|Publication number||US5649331 A|
|Application number||US 08/459,322|
|Publication date||Jul 22, 1997|
|Filing date||Jun 2, 1995|
|Priority date||Jun 3, 1994|
|Also published as||DE69534131D1, DE69534131T2, EP0762841A1, EP0762841A4, EP0762841B1, US5652985, US6036271, WO1995033398A1|
|Publication number||08459322, 459322, US 5649331 A, US 5649331A, US-A-5649331, US5649331 A, US5649331A|
|Inventors||John W. Wilkinson, Richard W. Raburn, Thomas S. Hargest|
|Original Assignee||Span-America Medical Systems, Inc.|
|Export Citation||BiBTeX, EndNote, RefMan|
|Patent Citations (28), Referenced by (57), Classifications (12), Legal Events (4)|
|External Links: USPTO, USPTO Assignment, Espacenet|
This is a continuation, of application Ser. No. 08/253,982 filed Jun. 3, 1994.
This invention generally relates to the field of pressure relief and more particularly to self-adjusting pressure relief systems and to corresponding methodologies.
Particularly in the field of healthcare, there has been a long felt and profound need to provide pressure relief for immobile or otherwise confined patients. For a tremendous variety of reasons, many patients must withstand long periods of bed rest or other forms of confinement, such as use of a wheelchair or other accommodating but restrictive support arrangement. In those instances, there is a tremendous risk that exposures to excess pressures, or longer term exposures to relatively lower pressure levels, can result in painful and even dangerous sores and other conditions.
Literally an entire segment of the healthcare industry is directed to the study and treatment of various tissue traumas, such as decubitus ulcers. Tissue damage can be monitored and rated, with progressively higher ratings warranting more involved treatment approaches. Consequently, the healthcare industry perceives and evaluates treatment options on the basis of their ability to address conditions at such different stages or ratings.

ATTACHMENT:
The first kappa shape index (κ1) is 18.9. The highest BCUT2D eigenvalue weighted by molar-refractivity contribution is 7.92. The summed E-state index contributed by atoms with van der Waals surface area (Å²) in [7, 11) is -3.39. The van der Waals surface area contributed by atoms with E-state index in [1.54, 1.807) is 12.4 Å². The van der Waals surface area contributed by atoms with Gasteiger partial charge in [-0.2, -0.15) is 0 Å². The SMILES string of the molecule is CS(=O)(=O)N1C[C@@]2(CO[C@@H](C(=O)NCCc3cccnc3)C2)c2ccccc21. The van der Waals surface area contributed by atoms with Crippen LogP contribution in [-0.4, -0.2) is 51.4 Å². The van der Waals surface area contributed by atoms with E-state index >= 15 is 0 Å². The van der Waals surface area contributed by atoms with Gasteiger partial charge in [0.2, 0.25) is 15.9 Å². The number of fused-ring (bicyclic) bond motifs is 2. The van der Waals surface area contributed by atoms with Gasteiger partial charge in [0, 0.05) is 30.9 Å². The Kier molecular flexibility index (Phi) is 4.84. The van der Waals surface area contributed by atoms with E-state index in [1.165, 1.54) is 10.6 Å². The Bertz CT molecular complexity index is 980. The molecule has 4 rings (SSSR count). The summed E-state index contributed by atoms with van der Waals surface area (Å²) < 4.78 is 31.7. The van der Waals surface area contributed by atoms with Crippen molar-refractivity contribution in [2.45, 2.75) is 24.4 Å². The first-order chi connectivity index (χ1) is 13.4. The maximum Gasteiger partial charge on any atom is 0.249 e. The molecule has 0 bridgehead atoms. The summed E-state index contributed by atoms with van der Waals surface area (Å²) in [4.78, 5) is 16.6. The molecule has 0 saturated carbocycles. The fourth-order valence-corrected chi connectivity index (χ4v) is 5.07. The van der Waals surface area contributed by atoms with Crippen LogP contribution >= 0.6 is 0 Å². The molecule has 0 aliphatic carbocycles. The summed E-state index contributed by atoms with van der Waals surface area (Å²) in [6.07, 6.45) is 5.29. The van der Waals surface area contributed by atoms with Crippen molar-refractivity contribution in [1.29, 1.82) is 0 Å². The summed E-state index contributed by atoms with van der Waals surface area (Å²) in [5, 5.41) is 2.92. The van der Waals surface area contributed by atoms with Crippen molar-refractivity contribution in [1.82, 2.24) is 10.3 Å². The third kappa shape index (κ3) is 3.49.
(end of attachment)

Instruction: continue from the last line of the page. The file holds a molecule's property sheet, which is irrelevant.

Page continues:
Some patient conditions to be addressed are not initially caused by excess pressure damage. For example, burn patients often have critical and even life threatening tissue care needs, but which did not originate from an excess pressure condition. Again, the initial condition of the patient is also ratable, which tends to dictate the measure of response.
Still further patients or others may have special needs. For example, injured patients, such as hip fractures or the like, may require special support care during a recovery period. Still other patients may have more long term specialized needs, such as amputees, who may have pressure sensitive areas and pressure points not accounted for by a support arrangement designed for a patient having weight dispersed over all limbs.
Literally scores of products, based on various technologies, have sought to address the constantly ongoing problem referenced above. As addressing the higher rated problems is, in general, technically more difficult, the costs of available treatments tend to rise in proportion with the rating magnitude of the problem. Generally speaking, while cost containment has always been of concern in the healthcare industry, it has recently become a much more significant issue. As a net result of various forces acting with a goal of reducing costs, it is possible that the treatment needs (whether preventative or curative) of specific patients may run the risk of being inappropriately or even inadequately addressed.
Over time, as in any sort of industry, efforts have been made to simultaneously improve both quality (in the sense of product performance) and price. Typically, it can be difficult to simultaneously achieve both such goals, especially whenever product performance improvement comes at the expense of more entailed and sophisticated technologies. In addition, it is frequently the case that achieving top performance (i.e., optimized pressure relief or dispersion) is highly challenging, regardless of the available technology, at any cost. One contributing factor is the tremendous variation in patient needs which must be potentially met by a particular product (i.e., support system or methodology).
Typically, various support systems have made use of resilient support bodies, such as strips or blocks of foam, or some other support bladder containing a specific fluid. Mattress technologies, in general, have often made use of other resilient support media, such as springs, slats, or various support fillers, such as ticking. Different gases, often such as air, or various liquids have been used, including relatively viscous liquids, such as gels. In some instances, combinations of the above various technologies have been used.